1.9 Marina Chernivsky

“It’s back (again) – but it was never gone” – present-day anti-Semitism

Anti-Semitic resentments have never really faded away. Anti-Semitic violence has constantly accompanied the postwar period – right up to the present day. Even now, there are anti-Semitic connotations to many notions surrounding Jews and Jewishness that are deeply rooted in society. As a collective resentment, anti-Semitism offers an attractive, identity-forming, all-encompassing way of interpreting the world, regulating perceptions of and relations with Jewish people and Jewishness. In interpersonal interactions, in public discourse, on social media, in the neighborhood, at playgrounds and schools there is anti-Semitic speech, discrimination and violence. At schools, for example, anti-Semitism frequently takes the form of stigmatization, violent speech, and reversal of perpetrator and victim roles. Anti-Semitic attacks in a school context range from reproducing anti-Semitic stereotypes in schoolbooks to verbal abuse and physical attacks on Jewish students, or even those merely perceived as such, and is particularly tangible using the example of the insult of “You Jew.”  

At the same time, there is a vibrant Jewish life in Germany: But the narrative of persecution and the threats Jewish people face today overshadow the identity and self-image of many Jewish people. If we as contemporaries and educators want to respond effectively to this, the first thing we need to do is grapple with the specific elements of anti-Semitism in a post-Shoah society. This means critical reflection is essential among non-Jewish people about their own actions, relations, interpretations, and maxims of action. What is our perspective as we consider present-day anti-Semitism? What are the transfers and assignments that catch up with us from the past, from our own learning of history and biography today? What do we reproduce over and over again, albeit not always consciously? What does it mean to expand the dominant social perspective by adding the Jewish perspective? A critical treatment of anti-Semitism requires that non-Jewish people be willing to engage in radical self-criticism and deconstruction of old interpretation patterns.  In doing so, Jews must not be perceived further and never again as passive victims, but as acting and self-determined political actors, whose expertise in the fight against anti-Semitism is indispensable.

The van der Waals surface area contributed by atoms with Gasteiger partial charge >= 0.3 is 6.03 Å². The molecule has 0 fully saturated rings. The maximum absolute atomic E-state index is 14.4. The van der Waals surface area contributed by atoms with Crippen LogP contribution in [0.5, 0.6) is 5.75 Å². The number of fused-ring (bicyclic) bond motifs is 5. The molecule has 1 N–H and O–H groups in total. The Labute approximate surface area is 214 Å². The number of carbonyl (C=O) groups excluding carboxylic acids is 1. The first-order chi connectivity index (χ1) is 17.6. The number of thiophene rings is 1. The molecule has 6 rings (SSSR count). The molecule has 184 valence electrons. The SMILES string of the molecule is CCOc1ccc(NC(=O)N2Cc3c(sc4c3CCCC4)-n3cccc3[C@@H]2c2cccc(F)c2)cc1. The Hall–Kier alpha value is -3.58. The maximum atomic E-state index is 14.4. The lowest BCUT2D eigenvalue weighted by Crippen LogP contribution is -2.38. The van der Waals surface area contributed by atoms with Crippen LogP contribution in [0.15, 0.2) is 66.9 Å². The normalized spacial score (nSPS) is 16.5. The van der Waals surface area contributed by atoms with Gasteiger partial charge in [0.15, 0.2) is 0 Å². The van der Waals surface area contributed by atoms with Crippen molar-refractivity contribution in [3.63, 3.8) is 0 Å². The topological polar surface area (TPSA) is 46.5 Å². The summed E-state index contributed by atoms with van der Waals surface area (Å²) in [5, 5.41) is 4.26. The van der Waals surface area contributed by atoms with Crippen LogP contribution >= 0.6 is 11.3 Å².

Photo: Private

Marina Chernivsky studied psychology, behavioral sciences, and behavioral therapy in Israel and Berlin. She has worked and studied in the area of anti-discrimination and anti-Semitism prevention for many years and is an instructor and educator, among her other activities. She is also the founder and head of the Kompetenzzentrum für Prävention und Empowerment, which is supported by ZWST, and co-founder and managing director of OFEK e.V. From 2015 to 2017 she was a member of the Bundestag’s second independent panel of experts on anti-Semitism and co-editor of the second report on anti-Semitism. She has been a member of the council advising the German Federal Government Commissioner for Jewish Life in Germany and the Fight against Anti-Semitism since 2019. She is the co-editor of the magazine Jalta – Positionen zur jüdischen Gegenwart and member of the board of AMCHA and DTPPP e.V.